A new effective treatment of hepatitis C not only combats the virus, but is also effective against potentially fatal complications such as reduced liver functioning and cirrhosis.
Nanotechnology delivers hepatitis B vaccine
X-ray imaging shows that nanostructured silica acts as a protective vehicle to deliver intact antigen to the intestine so that it can trigger an immune response.
Checkmate for hepatitis B viruses in the liver
Researchers at Helmholtz Zentrum München and the Technical University of Munich, working in collaboration with researchers at the University Medical Center Hamburg-Eppendorf and the University Hospital Heidelberg, have for the first time succeeded in conquering a chronic infection with the hepatitis B virus in a mouse model.
How common is Hepatitis C infection in each US state?
Hepatitis C virus infection is a major cause of illness and death in the United States and injection drug use is likely fueling many new cases.
New strains of hepatitis C found in Africa
The largest population study of hepatitis C in Africa has found three new strains of the virus circulating in the general population in sub-Saharan Africa.
High stability of the hepatitis B virus
At room temperature, hepatitis B viruses (HBV) remain contagious for several weeks and they are even able to withstand temperatures of four degrees centigrade over the span of nine months.
Findings could lead to treatment of hepatitis B
Researchers have gained new insights into the virus that causes hepatitis B -- a life-threatening and incurable infection that afflicts more than 250 million people worldwide.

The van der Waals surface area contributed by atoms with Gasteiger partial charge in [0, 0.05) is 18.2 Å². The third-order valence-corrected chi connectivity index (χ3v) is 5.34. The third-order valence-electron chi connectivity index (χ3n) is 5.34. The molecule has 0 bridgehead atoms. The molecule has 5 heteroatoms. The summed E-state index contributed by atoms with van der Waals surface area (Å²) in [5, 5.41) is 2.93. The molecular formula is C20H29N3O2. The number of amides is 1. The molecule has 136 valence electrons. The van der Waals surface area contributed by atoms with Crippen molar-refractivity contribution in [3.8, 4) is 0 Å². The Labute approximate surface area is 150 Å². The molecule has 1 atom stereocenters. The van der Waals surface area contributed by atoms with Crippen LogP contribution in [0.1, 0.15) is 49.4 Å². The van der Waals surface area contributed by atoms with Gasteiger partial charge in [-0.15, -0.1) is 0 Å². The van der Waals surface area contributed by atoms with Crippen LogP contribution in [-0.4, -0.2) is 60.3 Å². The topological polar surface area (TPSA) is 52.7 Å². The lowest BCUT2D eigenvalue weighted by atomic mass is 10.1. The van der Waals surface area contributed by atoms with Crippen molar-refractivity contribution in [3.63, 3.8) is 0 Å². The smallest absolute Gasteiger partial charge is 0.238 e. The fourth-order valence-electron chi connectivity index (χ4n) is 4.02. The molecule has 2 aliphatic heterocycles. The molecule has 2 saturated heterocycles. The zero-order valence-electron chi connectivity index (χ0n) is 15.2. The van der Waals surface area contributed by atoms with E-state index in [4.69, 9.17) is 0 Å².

More Hepatitis News and Hepatitis Current Events

Trending Science News

Current Coronavirus (COVID-19) News

Top Science Podcasts

We have hand picked the top science podcasts of 2020.
Now Playing: TED Radio Hour

Listen Again: The Power Of Spaces
How do spaces shape the human experience? In what ways do our rooms, homes, and buildings give us meaning and purpose? This hour, TED speakers explore the power of the spaces we make and inhabit. Guests include architect Michael Murphy, musician David Byrne, artist Es Devlin, and architect Siamak Hariri.
Now Playing: Science for the People

#576 Science Communication in Creative Places
When you think of science communication, you might think of TED talks or museum talks or video talks, or... people giving lectures. It's a lot of people talking. But there's more to sci comm than that. This week host Bethany Brookshire talks to three people who have looked at science communication in places you might not expect it. We'll speak with Mauna Dasari, a graduate student at Notre Dame, about making mammals into a March Madness match. We'll talk with Sarah Garner, director of the Pathologists Assistant Program at Tulane University School of Medicine, who takes pathology instruction out of...
Now Playing: Radiolab

What If?
There's plenty of speculation about what Donald Trump might do in the wake of the election. Would he dispute the results if he loses? Would he simply refuse to leave office, or even try to use the military to maintain control? Last summer, Rosa Brooks got together a team of experts and political operatives from both sides of the aisle to ask a slightly different question. Rather than arguing about whether he'd do those things, they dug into what exactly would happen if he did. Part war game part choose your own adventure, Rosa's Transition Integrity Project doesn't give us any predictions, and it isn't a referendum on Trump. Instead, it's a deeply illuminating stress test on our laws, our institutions, and on the commitment to democracy written into the constitution. This episode was reported by Bethel Habte, with help from Tracie Hunte, and produced by Bethel Habte. Jeremy Bloom provided original music. Support Radiolab by becoming a member today at     You can read The Transition Integrity Project's report here.